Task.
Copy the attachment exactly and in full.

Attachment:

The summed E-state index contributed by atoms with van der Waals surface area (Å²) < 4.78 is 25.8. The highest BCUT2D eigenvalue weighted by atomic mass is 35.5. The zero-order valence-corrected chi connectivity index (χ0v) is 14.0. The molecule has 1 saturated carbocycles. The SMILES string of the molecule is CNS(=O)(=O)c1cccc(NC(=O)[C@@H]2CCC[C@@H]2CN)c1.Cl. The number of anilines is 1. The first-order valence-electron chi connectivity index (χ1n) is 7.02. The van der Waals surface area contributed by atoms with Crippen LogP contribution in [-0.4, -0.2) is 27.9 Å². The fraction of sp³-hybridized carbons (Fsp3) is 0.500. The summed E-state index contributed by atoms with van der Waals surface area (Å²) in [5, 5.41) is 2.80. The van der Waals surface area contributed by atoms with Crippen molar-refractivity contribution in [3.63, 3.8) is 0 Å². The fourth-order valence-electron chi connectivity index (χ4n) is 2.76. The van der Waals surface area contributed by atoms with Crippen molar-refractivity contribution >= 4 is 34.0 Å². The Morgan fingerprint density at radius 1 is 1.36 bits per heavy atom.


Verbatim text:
The summed E-state index contributed by atoms with van der Waals surface area (Å²) < 4.78 is 25.8. The highest BCUT2D eigenvalue weighted by atomic mass is 35.5. The zero-order valence-corrected chi connectivity index (χ0v) is 14.0. The molecule has 1 saturated carbocycles. The SMILES string of the molecule is CNS(=O)(=O)c1cccc(NC(=O)[C@@H]2CCC[C@@H]2CN)c1.Cl. The number of anilines is 1. The first-order valence-electron chi connectivity index (χ1n) is 7.02. The van der Waals surface area contributed by atoms with Crippen LogP contribution in [-0.4, -0.2) is 27.9 Å². The fraction of sp³-hybridized carbons (Fsp3) is 0.500. The summed E-state index contributed by atoms with van der Waals surface area (Å²) in [5, 5.41) is 2.80. The van der Waals surface area contributed by atoms with Crippen molar-refractivity contribution in [3.63, 3.8) is 0 Å². The fourth-order valence-electron chi connectivity index (χ4n) is 2.76. The van der Waals surface area contributed by atoms with Crippen molar-refractivity contribution >= 4 is 34.0 Å². The Morgan fingerprint density at radius 1 is 1.36 bits per heavy atom.